2150 Broadway, New York City, NY
Laureate in the Early Evening Light
|Developer||The Stahl Organization|
|Number of Units||71|
|Number of Floors||20|
|Type of Roof||IRMA|
|2150 Broadway, New York City, NY|
|Distance to Public Transit||Less than one block|
|Region||New York City|
|Municipality||New York City|
|Title of Land||Condominium|
The Laureate at 2150 Broadway, centrally located in the Upper West Side, is yet another installment of the growing list of luxury New York condominiums. This distinctive building on the southeast corner of 76th Street is immediately distinguished by its rounded corner and elaborate balconies. The French limestone clad building, designed by SLCE Architects, takes its essence from pre-war classic features.
The 20 story structure, although modern, blends in to the predominately pre-war designs of the neighborhood. Due to the angle of Broadway, The Laureate is situated on a narrow corner of the intersection that is slightly less than 90 degrees. The design of the building takes advantage of this by softening the angle of the building with a rounded corner. It is by no means as narrow as a flatiron structure, but may remotely share the concept.
The Laureate in the Upper West Side of Manhattan is very central to all that this area has to offer. Central Park is about 2 and a half blocks away, along with many other Green spaces. It is not far from the Lincoln Center where performance arts include The Chamber Music Society, the Film Society, the Juilliard School, the New York City Ballet, and the The Metropolitan Opera, to name a few of the choices.
Dozens of shops, schools, restaurants, and markets are all within a half a mile. A Walkscore of 98 out of 100 is easily awarded to this address. As well, there are 24 bus and rail routes nearby.
The Laureate consists of a limestone and granite base and incorporates inset Juliet balconies and an fenestrated panels. The top four floors form a set back allowing for terraces and adding even more character to The Laureate. The exterior is clad with French limestone and its overall pre-war influenced design allows the building to blend in with the surrounding architecture.
Apartments in The Laureate range mainly from 2,100 to about 4,000 square feet. Ceiling heights are mostly around 10 feet and walls were constructed with mold-resistant sheetrock. The penthouses feature terraces of almost 2,000 square feet, fireplaces, multiple Juliet balconies, and barbeque gas grills.
Layout and Features
The lobby of The Laureate enters from 76th Street and features a piano lounge. The Amenity level and has a sound proof music room, a fitness area, and a children's playroom.
Apartments are filled with light as a result of the floor-to-ceiling sound-attenuated, energy-efficient windows. Doors, closets and corridors are strategically placed to not interfere with natural light.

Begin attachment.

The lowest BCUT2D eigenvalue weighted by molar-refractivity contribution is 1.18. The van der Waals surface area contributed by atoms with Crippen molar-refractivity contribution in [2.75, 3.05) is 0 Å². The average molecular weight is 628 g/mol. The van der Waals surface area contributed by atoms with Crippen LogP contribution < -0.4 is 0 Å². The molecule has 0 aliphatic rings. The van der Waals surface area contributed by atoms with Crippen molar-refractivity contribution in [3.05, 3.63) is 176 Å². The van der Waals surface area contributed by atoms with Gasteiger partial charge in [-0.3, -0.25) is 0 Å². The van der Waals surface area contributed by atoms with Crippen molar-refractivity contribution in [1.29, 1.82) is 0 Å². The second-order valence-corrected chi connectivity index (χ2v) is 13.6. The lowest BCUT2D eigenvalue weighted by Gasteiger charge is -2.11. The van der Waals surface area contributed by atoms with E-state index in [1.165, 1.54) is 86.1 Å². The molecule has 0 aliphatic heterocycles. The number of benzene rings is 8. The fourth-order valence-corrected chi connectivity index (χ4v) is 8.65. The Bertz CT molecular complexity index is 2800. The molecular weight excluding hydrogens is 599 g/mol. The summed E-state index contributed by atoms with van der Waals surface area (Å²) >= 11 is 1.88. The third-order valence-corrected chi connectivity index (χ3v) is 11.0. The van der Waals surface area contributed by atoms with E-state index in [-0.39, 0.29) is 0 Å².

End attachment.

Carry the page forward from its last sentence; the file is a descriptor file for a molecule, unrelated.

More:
Oddly, there are 74 floor plans available in a building that advertises 71 apartments. It's likely that the developers are offering more than one choice of floor plan for a few of the suites. Here's a sampling:
The Laureate has a long list of amenities and features for its residents. They include a bike room, cold storage, community recreation facilities, gym, parking is available, and there are laundry facilities in the building. Staffing for the building includes a concierge, a doorman, and a live in superintendent.
- As The Laureate caters to families, there are no set age restrictions for residents.
- Pets are allowed.
- Rentals are permitted.
- Barbecue gas grills are pre-installed on the terraces of the penthouses.
Although not LEED certified at the time of opening, there is conjecture that the building may pursue a green certification.
Certainly, many of the ground requirements have already been met during the construction.
The installation of sound-attenuated energy-efficient windows, mold resistant sheet-rock, dimmer switches throughout, and multi-zoned HVAC systems all contribute to greener and more energy conscious environment.
Residents may also help to lower their carbon footprint by utilizing New York's recycling programs.
- Due to the high demand for combination residences at the Laureate, the building offered an exclusive opportunity to combine four penthouse units into one large triplex featuring 10-bedrooms, over 7,000-square-feet of interior living space, and 2,600-square-feet of outdoor space.
- Maurice Mann was the original developer for the condominium conversion that occurred at the Apthorp. He filed a lawsuit against his former partners, alleging they reneged on an agreement that would allow him to buy an apartment in the building.
- At first, Broadwell Management agreed to sell him apartment 2C, but then refused and offered him 6A.
- Mann and his business partner, Lev Leviev, had acquired the Apthorp for a record $426 million, which made it the single largest purchase of a residential property in United States history.
- Following weeks of public litigation and the replacement of Mann Realty by the Feil Organization as the managing agent, Mann's apartment was put back on the market for $12 million. The building's owners, including Africa Israel USA, have ceded control of the building to lender Area Property Partners.
- Instead, Mann purchased penthouse 3A in the Laureate for $7.5 million, with a view of the Apthorp a few blocks further along Broadway.
Discussion Forumblog comments powered by Disqus
Ratings are submitted by users like you - Condopedia makes no guarantees or endorsements.